Higgs Boson, the God Particle- to be, or not to be by 2012

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Physicists believe that before the end of 2012 they will be able to determine whether the hypothetical 'god particle' is indeed real.  The 'God particle', otherwise known as Higgs boson is a hypothetical elementary particle predicted to exist by the Standard Model of particle physics.

Though the God particle Higgs boson is predicted to exist, physicists are still investigating its veracity.   The God particle is supposed to be a particle with near-zero mass, some thing that a non-physicist cannot imagine.   Its discovery will explain how mass-less elementary particles cause matter to have mass.  The God particle has nothing to do with God.

'I'm pretty confident that towards the end of 2012 we will have an answer to the Shakespeare question for the Higgs boson - to be, or not to be?,' Rolf-Dieter Heuer, director general of the European Organization for Nuclear Research (CERN), told a press conference at Britain's Royal Society recently.

No experiment has directly detected the Higgs boson.  The Large Hadron Collider is expected to provide the experimental evidence of the existence or non-existence of the 'god particle'.

CERN has the world's largest particle collider, the Large Hadron Collider which is located in a 27-kilometer circular tunnel 100 meters below ground, at the French-Swiss border. It started regular operation last year.  One of the major goals of the collider is to find the elusive Higgs boson.

The collider tunnel contains two adjacent parallel beam pipes that intersect at four points, each containing a proton beam, travelling in opposite directions. It aims to collide the two beams of protons travelling in opposite directions at 99.999999 per cent of the speed of light (nothing can move faster than the light!). By increasing the power of these proton beams, scientists hope to create highly energetic collisions which will separate the Higgs boson, if it exists.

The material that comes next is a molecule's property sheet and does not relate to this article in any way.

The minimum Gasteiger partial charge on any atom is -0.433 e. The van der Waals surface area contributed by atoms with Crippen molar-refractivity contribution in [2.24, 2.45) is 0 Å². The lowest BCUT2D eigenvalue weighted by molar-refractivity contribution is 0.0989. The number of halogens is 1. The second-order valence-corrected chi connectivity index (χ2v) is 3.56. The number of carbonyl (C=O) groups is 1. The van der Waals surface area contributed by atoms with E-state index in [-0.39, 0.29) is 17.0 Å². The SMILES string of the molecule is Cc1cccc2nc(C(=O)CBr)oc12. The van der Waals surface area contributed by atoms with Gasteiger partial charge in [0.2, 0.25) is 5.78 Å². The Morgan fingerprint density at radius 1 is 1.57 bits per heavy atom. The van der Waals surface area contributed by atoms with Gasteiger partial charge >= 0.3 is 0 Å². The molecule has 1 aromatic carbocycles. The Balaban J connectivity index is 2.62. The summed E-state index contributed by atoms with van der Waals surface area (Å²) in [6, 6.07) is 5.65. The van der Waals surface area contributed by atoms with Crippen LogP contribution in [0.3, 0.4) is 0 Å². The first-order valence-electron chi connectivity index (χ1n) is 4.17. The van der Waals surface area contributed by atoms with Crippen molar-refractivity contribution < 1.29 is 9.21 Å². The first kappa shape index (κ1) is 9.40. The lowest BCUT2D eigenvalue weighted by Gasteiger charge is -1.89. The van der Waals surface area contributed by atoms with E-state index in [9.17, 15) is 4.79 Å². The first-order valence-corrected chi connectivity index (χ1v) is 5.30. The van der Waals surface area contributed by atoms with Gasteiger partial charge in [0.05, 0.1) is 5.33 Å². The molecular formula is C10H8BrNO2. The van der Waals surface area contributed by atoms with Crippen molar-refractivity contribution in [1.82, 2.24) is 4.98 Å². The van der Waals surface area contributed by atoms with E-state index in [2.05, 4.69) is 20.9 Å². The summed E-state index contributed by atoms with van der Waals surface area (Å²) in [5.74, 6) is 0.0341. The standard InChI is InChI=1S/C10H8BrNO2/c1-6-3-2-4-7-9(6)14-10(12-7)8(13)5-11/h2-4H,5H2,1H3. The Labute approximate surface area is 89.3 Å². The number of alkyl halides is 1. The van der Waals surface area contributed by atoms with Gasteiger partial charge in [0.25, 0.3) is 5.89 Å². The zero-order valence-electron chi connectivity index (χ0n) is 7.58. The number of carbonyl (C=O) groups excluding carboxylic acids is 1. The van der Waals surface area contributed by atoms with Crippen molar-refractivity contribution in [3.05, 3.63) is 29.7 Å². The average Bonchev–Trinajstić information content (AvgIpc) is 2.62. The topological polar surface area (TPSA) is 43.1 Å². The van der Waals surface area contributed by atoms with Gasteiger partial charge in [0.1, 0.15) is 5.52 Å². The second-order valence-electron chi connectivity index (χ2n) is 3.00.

If the collider succeeds in producing the Higgs boson, some scientists predict that it will create a second particle, called the Higgs singlet, at the same time.  The test of the researchers' theory will be whether the physicists monitoring the collider begin seeing Higgs singlet particles and their decay products spontaneously appearing.

The  physicists invoke the 'God particle' to explain why particles like protons, neutrons and electrons have mass.

In the 1970s,Physicists Peter Higgs, Robert Brout and Francois Englert suggested that the particles released following the Big Bang had no mass. As time passed, the universe cooled and a Higgs field was formed along with Higgs Boson. The Higgs field prevails throughout the cosmos. The particles that interact with the Higgs field derive a mass through the 'giver', the Higgs boson, the God Particle. The more they interact, the heavier they become, whereas particles that never interact are left with no mass at all.

According to CERN, " If it turns out that we cannot find it, this will leave the field wide open for physicists to develop a completely new theory to explain the origin of particle mass."

The wait for the 'God pariticle' continues.

The following webpages provide more  information on Higgs boson and the God particle:

The God Particle: National Geographic
'The God Particle': The Higgs Boson
A revelation is coming to the world: God Particle.net
The God Particle, Higgs Boson: Godparticle.com
Higgs boson (God Particle): Wikipedia
Search for the Higgs boson in 2011 and beyond: Science News, SciGuru.com
Origins: CERN:The Higgs Boson Particle


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